Glioblastoma multiforme (GBM) is the most common and aggressive primary brain cancer. Despite the gain of survival associated with the use of a standard of care treatment composed by a maximal safe surgery followed by adjuvant chemoradiotherapy and adjuvant chemotherapy, recurrence is an inevitable event. Besides, literature reports that GBM patients underwent repeat resections with a median time between resections of 6-9 months [21,22]. On contrary to the first line of treatment, the treatment of recurrent GBMs (rGBMs) poses a great challenge since no well-defined recommendation of therapy is suggested. This point finds its echo in the multiples clinical trials performed about the rGBM treatment and with a large panel of drugs including: PARP inhibitor (Veliparinb, ClinicalTrials. gov Identifier: NCT01026493), vEGF inhibitor (ClinicalTrials. gov Identifier: NCT01474239), or EGFr inhibitor (ClinicalTrials. gov Identifier: NCT01310855). Several epidrugs such as HDAC inhibitor (ClinicalTrials.gov Identifier: NCT01110876) and BET inhibitor (OTX015 ClinicalTrials.gov Identifier: NCT02296476) have also been investigated for the treatment of rGBM [23]. The data included in our study suggests that TET2 expression could be used as a putative biomarker and/or target for the development of precision and personalized medicine for the treatment of rGBM, but not for the initial GBM treatment. Despite the limitation of this initial study (low number of rGBM), our data constitute a promising starting point for the design of TET2 inhibitors administrable at patients with rGBM i.e. for patients having a strong medical need.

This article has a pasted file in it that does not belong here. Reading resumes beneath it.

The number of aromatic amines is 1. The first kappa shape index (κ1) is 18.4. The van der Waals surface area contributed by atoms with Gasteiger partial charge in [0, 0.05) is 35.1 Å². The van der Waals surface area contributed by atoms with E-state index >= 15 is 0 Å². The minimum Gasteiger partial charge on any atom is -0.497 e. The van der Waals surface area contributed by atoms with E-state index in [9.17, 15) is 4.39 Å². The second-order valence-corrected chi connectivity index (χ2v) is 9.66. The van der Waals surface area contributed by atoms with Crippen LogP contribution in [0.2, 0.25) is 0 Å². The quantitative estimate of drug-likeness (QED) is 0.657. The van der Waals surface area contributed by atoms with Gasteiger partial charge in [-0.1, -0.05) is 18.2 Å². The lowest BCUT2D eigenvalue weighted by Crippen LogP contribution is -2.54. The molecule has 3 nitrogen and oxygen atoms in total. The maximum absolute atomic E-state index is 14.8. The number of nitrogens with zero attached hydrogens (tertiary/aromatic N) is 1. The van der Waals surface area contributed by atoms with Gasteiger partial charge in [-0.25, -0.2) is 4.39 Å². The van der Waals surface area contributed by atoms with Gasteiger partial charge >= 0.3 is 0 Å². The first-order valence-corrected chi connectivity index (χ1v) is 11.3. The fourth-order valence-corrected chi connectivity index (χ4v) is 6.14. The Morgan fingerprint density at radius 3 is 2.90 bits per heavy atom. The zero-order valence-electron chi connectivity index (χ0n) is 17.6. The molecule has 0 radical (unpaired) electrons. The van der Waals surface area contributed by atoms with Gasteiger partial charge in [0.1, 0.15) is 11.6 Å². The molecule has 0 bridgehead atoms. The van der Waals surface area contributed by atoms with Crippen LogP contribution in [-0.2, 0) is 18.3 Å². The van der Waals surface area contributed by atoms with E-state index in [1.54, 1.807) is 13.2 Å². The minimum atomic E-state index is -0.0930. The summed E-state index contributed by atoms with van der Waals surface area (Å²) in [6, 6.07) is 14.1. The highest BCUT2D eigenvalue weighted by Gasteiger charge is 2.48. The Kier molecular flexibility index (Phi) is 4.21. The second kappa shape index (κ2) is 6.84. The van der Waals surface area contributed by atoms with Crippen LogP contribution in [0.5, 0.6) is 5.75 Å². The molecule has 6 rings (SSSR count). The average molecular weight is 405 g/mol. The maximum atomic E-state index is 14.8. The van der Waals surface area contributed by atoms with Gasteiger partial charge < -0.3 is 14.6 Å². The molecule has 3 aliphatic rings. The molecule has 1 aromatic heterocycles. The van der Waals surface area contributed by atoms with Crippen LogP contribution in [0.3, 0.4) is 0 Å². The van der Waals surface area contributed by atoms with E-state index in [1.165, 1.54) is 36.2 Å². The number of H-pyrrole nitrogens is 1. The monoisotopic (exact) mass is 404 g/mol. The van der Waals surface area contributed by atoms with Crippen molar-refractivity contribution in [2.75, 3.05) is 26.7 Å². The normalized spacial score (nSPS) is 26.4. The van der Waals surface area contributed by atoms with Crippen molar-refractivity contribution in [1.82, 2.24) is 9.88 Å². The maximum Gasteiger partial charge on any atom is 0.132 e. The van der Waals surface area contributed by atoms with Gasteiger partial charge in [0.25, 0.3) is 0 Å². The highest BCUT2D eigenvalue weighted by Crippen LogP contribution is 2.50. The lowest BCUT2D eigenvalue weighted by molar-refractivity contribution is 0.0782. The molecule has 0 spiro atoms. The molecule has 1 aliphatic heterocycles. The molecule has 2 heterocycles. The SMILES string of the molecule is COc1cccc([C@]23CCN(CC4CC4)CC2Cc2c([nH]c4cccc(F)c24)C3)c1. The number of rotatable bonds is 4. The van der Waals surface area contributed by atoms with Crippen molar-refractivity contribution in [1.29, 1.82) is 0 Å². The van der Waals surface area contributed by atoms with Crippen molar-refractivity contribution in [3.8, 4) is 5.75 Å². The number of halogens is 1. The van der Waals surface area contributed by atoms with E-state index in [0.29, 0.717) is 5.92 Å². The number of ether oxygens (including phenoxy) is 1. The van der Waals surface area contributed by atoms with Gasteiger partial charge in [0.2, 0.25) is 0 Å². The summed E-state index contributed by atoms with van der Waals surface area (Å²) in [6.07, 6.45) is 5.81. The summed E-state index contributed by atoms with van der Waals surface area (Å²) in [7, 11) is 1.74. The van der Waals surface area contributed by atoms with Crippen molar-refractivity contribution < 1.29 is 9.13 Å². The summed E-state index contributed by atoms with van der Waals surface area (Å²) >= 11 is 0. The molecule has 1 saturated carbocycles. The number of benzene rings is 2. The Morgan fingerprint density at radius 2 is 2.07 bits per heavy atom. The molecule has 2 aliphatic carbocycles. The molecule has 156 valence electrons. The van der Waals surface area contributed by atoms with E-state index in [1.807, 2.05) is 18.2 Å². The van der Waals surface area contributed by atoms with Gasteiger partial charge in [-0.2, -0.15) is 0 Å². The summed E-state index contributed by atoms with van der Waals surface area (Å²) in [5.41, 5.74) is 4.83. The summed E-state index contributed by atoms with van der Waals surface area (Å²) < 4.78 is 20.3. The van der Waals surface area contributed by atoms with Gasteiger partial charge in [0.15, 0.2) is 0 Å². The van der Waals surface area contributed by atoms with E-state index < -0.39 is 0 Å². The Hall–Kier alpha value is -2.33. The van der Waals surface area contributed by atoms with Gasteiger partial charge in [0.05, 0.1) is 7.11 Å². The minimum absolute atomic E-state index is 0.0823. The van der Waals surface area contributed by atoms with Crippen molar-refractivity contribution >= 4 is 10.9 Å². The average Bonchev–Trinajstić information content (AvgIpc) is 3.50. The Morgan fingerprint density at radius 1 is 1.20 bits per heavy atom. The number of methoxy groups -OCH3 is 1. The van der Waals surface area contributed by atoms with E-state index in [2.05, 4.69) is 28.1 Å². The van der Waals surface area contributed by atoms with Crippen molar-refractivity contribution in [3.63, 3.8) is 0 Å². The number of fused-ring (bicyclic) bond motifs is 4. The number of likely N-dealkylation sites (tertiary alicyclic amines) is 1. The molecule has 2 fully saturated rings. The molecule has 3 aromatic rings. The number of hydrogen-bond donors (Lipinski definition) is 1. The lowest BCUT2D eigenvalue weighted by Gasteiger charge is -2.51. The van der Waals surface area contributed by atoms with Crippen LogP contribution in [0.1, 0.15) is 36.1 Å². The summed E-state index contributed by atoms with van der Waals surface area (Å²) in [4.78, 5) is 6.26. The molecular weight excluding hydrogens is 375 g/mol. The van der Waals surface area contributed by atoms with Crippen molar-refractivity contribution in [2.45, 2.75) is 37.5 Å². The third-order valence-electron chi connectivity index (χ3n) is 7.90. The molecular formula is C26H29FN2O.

The observation of a correlation between an elevated TET2 expression and a short time of relapse also asks the question of the role played by TET2 in the GBM recurrence. Thus, several hypotheses can be formulated from this observation: is the TET2 overexpression an actor of the GBM recurrent?; is the TET2 overexpression a biomarker associated with the acquired resistance of the standard anti-GBM treatment? Is the TET2 overexpression a consequence of the GBM recurrence?....and others. Investigations replying at these questions are ongoing in our lab.

Conclusion

Finally, our data reinforce the need for the development of TET2 inhibitors. On contrary to the other epigenetic players, the epidrug pipeline is, to date, poor in TET inhibitors and more particularly in TET2 inhibitors. Several points can explain this relative lack. Thus, the fact that TET2 protein was later characterized as connected to cancer than others epigenetic players could explain the lack in TET2 inhibitors of the epidrug pipeline [24,25]. The focus on TET2 mutations and not on the TET2 expression level could be another possible explanation. The description of TET2 as both tumor suppressor gene and oncogene also appears be a drag for the development of TET2 inhibitors. Literature reports that DMOG (an antagonist of α-ketoglutarate cofactor and inhibitor for HIF prolylhydroxylase) and 2-hydroxyglutarate can be used to inhibit TET2 [26,4]. However, these molecules having a large spectrum of selectivity, their use such as selective TET2 inhibitors can be discussed.

In conclusion, our data and the current lack of selectivity of TET2 inhibitors support the research for a better understanding of the role played by TET2 in rGBM and for the design/development of highly selective TET2 inhibitors.

Declarations

Acknowledgements

JB was supported by a fellowship from EpiSAVMEN/REGION PAYS DE LA LOIRE and “EN AVANT LA VIE”, a French association that fights against glioma. We thank to Dr P Menei and G Soulard for coordinating the patient sample procurement from BCB-G.

Funding

This work was supported by grants from the LIGUE NATIONALE CONTRE LE CANCER, “Comité InterRégional Grand Ouest, département de Loire-Atlantique, Vendée et Morbihan (AO2015/ Subvention2016)”.

Authors’ Contributions

PFC designed and coordinated the project.

JB, AN and PFC performed all experiments.

FMV and PFC interpreted and discussed the data.

PFC wrote the first version of the manuscript and all authors reviewed and approved it.

Conflicting Interests

The authors declare that they have no conflicting interests.